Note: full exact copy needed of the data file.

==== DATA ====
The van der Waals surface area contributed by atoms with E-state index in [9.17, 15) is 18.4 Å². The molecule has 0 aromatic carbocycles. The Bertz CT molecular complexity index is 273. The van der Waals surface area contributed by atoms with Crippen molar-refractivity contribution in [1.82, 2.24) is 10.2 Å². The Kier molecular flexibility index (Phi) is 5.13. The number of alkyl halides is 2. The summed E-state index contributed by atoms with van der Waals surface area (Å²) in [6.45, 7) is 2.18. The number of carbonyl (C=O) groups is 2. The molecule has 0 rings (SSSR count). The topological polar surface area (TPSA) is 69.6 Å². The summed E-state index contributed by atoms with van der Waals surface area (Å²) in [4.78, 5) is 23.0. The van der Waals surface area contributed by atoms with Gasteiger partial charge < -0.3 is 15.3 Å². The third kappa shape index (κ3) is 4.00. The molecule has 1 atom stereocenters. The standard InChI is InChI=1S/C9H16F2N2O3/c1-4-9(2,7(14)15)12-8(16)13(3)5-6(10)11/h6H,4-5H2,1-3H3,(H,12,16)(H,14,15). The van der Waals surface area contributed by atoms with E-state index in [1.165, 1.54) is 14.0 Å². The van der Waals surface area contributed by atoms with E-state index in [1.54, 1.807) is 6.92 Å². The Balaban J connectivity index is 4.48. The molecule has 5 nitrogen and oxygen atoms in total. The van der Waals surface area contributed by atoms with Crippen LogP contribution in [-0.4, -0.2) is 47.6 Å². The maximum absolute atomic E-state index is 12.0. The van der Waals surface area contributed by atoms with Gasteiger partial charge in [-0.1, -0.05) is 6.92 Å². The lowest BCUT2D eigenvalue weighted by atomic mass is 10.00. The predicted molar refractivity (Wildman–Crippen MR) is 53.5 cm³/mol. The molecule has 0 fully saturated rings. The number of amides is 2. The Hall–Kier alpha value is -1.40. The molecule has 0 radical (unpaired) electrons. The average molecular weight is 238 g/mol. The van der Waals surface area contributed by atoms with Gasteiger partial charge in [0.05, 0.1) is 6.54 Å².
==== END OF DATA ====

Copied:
The van der Waals surface area contributed by atoms with E-state index in [9.17, 15) is 18.4 Å². The molecule has 0 aromatic carbocycles. The Bertz CT molecular complexity index is 273. The van der Waals surface area contributed by atoms with Crippen molar-refractivity contribution in [1.82, 2.24) is 10.2 Å². The Kier molecular flexibility index (Phi) is 5.13. The number of alkyl halides is 2. The summed E-state index contributed by atoms with van der Waals surface area (Å²) in [6.45, 7) is 2.18. The number of carbonyl (C=O) groups is 2. The molecule has 0 rings (SSSR count). The topological polar surface area (TPSA) is 69.6 Å². The summed E-state index contributed by atoms with van der Waals surface area (Å²) in [4.78, 5) is 23.0. The van der Waals surface area contributed by atoms with Gasteiger partial charge < -0.3 is 15.3 Å². The third kappa shape index (κ3) is 4.00. The molecule has 1 atom stereocenters. The standard InChI is InChI=1S/C9H16F2N2O3/c1-4-9(2,7(14)15)12-8(16)13(3)5-6(10)11/h6H,4-5H2,1-3H3,(H,12,16)(H,14,15). The van der Waals surface area contributed by atoms with E-state index in [1.165, 1.54) is 14.0 Å². The van der Waals surface area contributed by atoms with E-state index in [1.54, 1.807) is 6.92 Å². The Balaban J connectivity index is 4.48. The molecule has 5 nitrogen and oxygen atoms in total. The van der Waals surface area contributed by atoms with Crippen LogP contribution in [-0.4, -0.2) is 47.6 Å². The maximum absolute atomic E-state index is 12.0. The van der Waals surface area contributed by atoms with Gasteiger partial charge in [-0.1, -0.05) is 6.92 Å². The lowest BCUT2D eigenvalue weighted by atomic mass is 10.00. The predicted molar refractivity (Wildman–Crippen MR) is 53.5 cm³/mol. The molecule has 0 fully saturated rings. The number of amides is 2. The Hall–Kier alpha value is -1.40. The molecule has 0 radical (unpaired) electrons. The average molecular weight is 238 g/mol. The van der Waals surface area contributed by atoms with Gasteiger partial charge in [0.05, 0.1) is 6.54 Å².